08Oct 2015

Radnor Educational Foundation recently funded the Ithan Elementary Rain Garden in conjunction with the Delaware River Keepers. It is so exciting to see a grant in action.

Want to get involved with this project?Volunteers are needed between 9 a.m. to 5 p.m. on Oct. 17, for any hours available. Contact John Nystedt john@delawareriverkeeper.org by Oct. 10. Pizza will be provided for lunch. Please bring a trowel and shovel if you have one. Many will be provided.


Radnor >> What was once an ugly area where invasive weeds grew behind Ithan Elementary School will soon be three rain gardens where native plants, birds and beneficial insects thrive.

Members of the Delaware Riverkeeper Network, Ithan Elementary School, the IES Parent Teacher Organization, Radnor Township Education Association and the Radnor Educational Foundation, which supplied a grant, are making this idea a reality.

Maya van Rossum, the Delaware Riverkeeper, said she had gotten the idea after noticing all the overgrown vines on IES property. Her son, Wim, 9, is a student at IES and has been helping with the project.

“Everything was covered by invasive vines,” she said. “Basically, what was there was bad. I went to Ithan myself and I thought it was sad.”

After the invasive plants were removed with the help of school district personnel and earth moving equipment in 2014, volunteers placed large tarps that had once been swimming pool covers over the slope to allow heat from the sun to kill the remaining weed seeds and roots, said van Rossum. Her husband, David Wood, owns Unique Pool Service that he runs in the summertime and supplied the tarps.

Once the rain gardens are planted and in place, students will be able to see “the relationships between plants and animals,” she said. The new rain gardens will be an ideal area for teachers to explain topics such as ecology and biology to students.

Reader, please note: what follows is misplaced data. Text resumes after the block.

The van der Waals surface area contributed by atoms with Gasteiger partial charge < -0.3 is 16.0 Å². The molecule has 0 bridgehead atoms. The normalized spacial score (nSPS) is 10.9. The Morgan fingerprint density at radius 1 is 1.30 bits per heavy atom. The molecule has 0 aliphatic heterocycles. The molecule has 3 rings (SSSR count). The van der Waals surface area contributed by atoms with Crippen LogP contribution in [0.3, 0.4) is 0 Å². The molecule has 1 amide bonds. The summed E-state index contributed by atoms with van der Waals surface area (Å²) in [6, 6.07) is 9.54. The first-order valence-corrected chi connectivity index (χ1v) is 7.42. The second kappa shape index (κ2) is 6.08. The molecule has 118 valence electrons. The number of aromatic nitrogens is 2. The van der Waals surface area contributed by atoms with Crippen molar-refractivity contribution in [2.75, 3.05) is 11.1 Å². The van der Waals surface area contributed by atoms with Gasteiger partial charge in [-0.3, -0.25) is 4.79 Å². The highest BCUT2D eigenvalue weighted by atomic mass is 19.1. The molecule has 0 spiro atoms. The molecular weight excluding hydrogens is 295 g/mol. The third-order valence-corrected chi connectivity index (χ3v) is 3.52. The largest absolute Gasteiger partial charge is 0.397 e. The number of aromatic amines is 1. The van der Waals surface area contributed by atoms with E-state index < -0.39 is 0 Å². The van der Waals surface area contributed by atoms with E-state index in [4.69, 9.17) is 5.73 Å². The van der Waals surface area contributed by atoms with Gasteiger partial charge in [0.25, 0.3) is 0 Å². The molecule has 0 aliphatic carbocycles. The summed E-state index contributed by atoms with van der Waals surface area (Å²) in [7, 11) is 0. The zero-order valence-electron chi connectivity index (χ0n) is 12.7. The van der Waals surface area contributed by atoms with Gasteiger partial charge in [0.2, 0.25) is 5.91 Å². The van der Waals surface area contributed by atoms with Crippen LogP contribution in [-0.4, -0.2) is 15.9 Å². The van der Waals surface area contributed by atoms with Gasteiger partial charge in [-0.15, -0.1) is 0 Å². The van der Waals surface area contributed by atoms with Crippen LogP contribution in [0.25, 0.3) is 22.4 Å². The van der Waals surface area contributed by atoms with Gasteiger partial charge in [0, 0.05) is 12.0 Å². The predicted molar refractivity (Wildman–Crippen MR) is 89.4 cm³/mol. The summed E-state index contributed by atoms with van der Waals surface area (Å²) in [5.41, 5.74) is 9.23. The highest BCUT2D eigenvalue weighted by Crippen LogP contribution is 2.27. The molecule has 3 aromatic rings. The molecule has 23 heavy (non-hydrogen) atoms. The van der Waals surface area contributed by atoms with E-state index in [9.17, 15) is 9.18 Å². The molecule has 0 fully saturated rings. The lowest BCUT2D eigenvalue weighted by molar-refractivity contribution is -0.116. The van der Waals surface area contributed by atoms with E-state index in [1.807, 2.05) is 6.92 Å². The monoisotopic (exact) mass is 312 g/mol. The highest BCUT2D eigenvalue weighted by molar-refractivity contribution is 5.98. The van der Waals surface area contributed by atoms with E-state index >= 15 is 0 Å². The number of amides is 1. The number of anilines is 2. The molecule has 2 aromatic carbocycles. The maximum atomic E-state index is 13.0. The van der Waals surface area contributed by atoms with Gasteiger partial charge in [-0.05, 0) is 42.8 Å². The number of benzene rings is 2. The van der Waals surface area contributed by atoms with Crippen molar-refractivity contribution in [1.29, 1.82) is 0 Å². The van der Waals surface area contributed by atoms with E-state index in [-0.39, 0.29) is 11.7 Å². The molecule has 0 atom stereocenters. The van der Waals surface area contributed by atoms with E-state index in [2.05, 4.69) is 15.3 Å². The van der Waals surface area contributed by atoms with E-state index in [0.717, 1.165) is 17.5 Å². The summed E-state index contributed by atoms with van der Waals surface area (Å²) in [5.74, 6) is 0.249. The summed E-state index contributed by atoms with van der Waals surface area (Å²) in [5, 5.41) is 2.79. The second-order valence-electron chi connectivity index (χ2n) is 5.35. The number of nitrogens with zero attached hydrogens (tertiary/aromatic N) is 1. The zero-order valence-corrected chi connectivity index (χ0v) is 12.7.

Water from a pipe near the school will be redirected into the rain gardens to seep slowly into the soil, instead of rushing down a hill, she said. The rain gardens will dry out after a rain storm in one to five days, allowing passive irrigation but preventing mosquito larvae from hatching. The higher ground, next to the school building, will be a lush habitat garden in 2016 with native trees and shrubs, perennial plants and grown cover. A lawn path will divide that area from a habitat meadow sown with native flowers. Two lower rain garden basins, one higher and one lower in the habitat meadow. The new rain gardens are also near the school’s bird garden and will be on view from the library and classroom windows.

“This project is a wonderful example of how to transform an area full of invasives into a native landscape that provides improved habitat while cleaning and infiltrating stormwater runoff,” said John Nystedt at the Delaware Riverkeeper Network.

Joey Pomeroy, 17, an Eagle Scout candidate with Radnor Troop 284, will help lead the planting on Oct. 17 as part of his Eagle Scout project.

“I was always interested in saving the environment, helping the earth and saving resources,” said Pomeroy, a senior at Radnor High School. He plans to major in environmental engineering at college and has already spent about 30 to 35 hours on the IES rain garden project.

Volunteers are needed between 9 a.m. to 5 p.m. on Oct. 17, for any hours available. Contact John Nystedt ajohn@delawareriverkeeper.org by Oct. 10. Pizza will be provided for lunch. Please bring a trowel and shovel if you have one. Many will be provided.